Let’s say you’re willing to consider this request.  You’ll be losing the use of the cash reserves in your possession and your finance officers have advised you of the cost of that loss.  In addition your legal and credit officers have reminded you that cash reserves are (much) better than a contract right for the same amount.  But you think there are good commercial reasons for considering the lessee’s request–maybe you want to place additional aircraft with this lessee.

Below are the questions that I think you should be asking the lessee and the engine manufacturer about their proposal.  I have provided some rough answers to the first three questions because they are the most important questions.  I will likely return to this topic later and deal with some of the other questions, but the answers to those questions will vary engine manufacturer to engine manufacturer (more so than the first three questions).

1. What happens at the end of the current lease term? At one time the engine manufacturers were willing (at least in my experience) to re-fund the reserve account at the end of the lease term so that the account held the same cash amount as if reserves had continued be paid (and drawn) during the lease term.  Assuming the engine manufacturer (or its relevant subsidiary) is creditworthy and assuming the lessor is willing to absorb the cost of not holding cash reserves during the lease term, this re-funding mechanism really did “put the lessor in the same economic position as if the lessor had continued to collect reserves for the remainder of the lease term.”  My experience lately however is that the engine manufacturers will offer only a “credit” towards a future performance restoration to be performed by one of the engine manufacturer’s shops;  the manufacturer may also agree to “fix” the price of that shop visit.  The calculation of the credit and the fixed price will be based on the engine manufacturer’s own formulae, not the formulae you have used in your lease.  And so in various senses the lessor will not be “in the same economic position as if the lessor had continued to collect reserves for the remainder of the lease term.”

The mechanisms for providing this credit and, if any, fixed price vary from engine manufacturer to engine manufacturer but in general there will be a written agreement between the relevant engine manufacturer and the lessor of the aircraft in which the credit and, if any, fixed price mechanisms are agreed.  I’ll refer to this as the “engine credit agreement.”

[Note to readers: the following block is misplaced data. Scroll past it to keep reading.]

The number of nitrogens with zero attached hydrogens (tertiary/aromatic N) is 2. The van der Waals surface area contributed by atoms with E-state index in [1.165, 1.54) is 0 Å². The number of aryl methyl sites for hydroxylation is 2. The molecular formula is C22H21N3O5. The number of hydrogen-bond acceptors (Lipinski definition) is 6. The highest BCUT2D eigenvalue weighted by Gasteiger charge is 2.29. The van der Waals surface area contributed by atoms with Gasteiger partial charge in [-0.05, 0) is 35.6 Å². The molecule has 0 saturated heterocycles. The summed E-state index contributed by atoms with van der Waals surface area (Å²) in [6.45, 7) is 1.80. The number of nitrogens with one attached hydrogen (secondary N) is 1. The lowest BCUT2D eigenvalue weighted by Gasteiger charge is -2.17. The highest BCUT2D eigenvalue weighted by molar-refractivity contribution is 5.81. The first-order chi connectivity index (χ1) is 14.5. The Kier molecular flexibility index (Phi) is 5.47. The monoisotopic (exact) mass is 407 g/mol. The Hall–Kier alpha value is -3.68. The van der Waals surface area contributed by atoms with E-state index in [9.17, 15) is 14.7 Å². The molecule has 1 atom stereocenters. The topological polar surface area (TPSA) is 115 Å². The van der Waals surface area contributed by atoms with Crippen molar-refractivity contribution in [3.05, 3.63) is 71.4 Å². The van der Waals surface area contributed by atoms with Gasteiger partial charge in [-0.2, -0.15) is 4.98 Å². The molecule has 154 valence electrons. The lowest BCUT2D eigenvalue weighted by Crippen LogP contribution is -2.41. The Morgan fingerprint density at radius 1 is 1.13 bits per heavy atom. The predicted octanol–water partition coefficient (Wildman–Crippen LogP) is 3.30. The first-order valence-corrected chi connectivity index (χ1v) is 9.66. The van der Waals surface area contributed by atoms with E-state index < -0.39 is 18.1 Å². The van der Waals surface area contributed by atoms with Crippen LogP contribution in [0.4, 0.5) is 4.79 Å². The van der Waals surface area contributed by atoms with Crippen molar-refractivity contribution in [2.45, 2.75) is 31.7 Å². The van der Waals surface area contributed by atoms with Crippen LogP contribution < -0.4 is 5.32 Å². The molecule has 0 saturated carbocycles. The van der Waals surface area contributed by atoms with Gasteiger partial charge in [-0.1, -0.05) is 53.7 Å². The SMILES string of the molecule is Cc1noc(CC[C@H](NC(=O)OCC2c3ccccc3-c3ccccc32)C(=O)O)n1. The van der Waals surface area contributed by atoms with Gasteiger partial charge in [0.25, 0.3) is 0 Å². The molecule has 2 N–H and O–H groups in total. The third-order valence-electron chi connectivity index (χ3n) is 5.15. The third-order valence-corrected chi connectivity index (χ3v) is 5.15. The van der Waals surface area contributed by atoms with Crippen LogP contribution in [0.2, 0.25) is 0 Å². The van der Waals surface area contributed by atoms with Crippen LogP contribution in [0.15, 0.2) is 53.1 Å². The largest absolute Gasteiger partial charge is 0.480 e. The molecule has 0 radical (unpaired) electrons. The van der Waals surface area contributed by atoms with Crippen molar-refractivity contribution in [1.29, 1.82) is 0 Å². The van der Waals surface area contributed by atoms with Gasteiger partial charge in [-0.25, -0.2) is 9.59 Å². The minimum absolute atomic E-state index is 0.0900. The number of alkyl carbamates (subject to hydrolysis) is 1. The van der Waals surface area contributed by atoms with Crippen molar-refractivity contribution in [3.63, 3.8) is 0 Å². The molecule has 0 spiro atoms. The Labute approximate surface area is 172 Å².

2. What impact will these arrangements have if you want to sell the aircraft subject to the current lease–that is, before the end of the current lease term? The buyer of the aircraft will need to review, accept and assume the rights and obligations of the seller under the engine credit agreement.  In most cases, the lack of cash reserves and the need to buy-in to the engine credit agreement is going to have a negative impact on the marketability of the aircraft and the purchase price.  The need to engage with the engine manufacturer during the sale of the aircraft will also complicate, and may delay, the closing of the sale.  (And at least one engine manufacturer requires the buyer to negotiate and enter into its own engine credit agreement de novo, and not simply take an assignment of the seller’s engine credit agreement (which the seller is prohibited from showing to the buyer).)

3. What impact will these arrangements have on the re-lease of the aircraft to a new lessee at the end of the current lease term? In a typical lease transition the new lessee will look to the lessor to provide maintenance credits reflecting the utilization of the aircraft on the delivery date to the new lessee–so that when the new lessee performs maintenance on the aircraft it may draw cash from the lessor to pay for such maintenance.  But where you as lessor have agreed to an engine credit agreement in connection with the current lease, all you will be able to offer the next lessee is a credit (or as a former colleague of mine called it, a “gift certificate”) for use in connection with a performance restoration performed by the engine manufacturer.  The new lessee is going to have various concerns here:

(a)  The new lessee will be required to have its engine performance restoration done by the engine manufacturer if it wants to use the credit;  that is, the new lessee cannot “shop around.”

(b)  The new lessee will be required to pay the fixed price agreed by the lessor–or, if there is no agreed fixed price, the new lessee will be subject to whatever the engine manufacturer charges at the time.

(c)  The workscope and other relevant terms of the performance restoration (see 8 below) will likely be agreed in the engine credit agreement and not open for negotiation by the new lessee.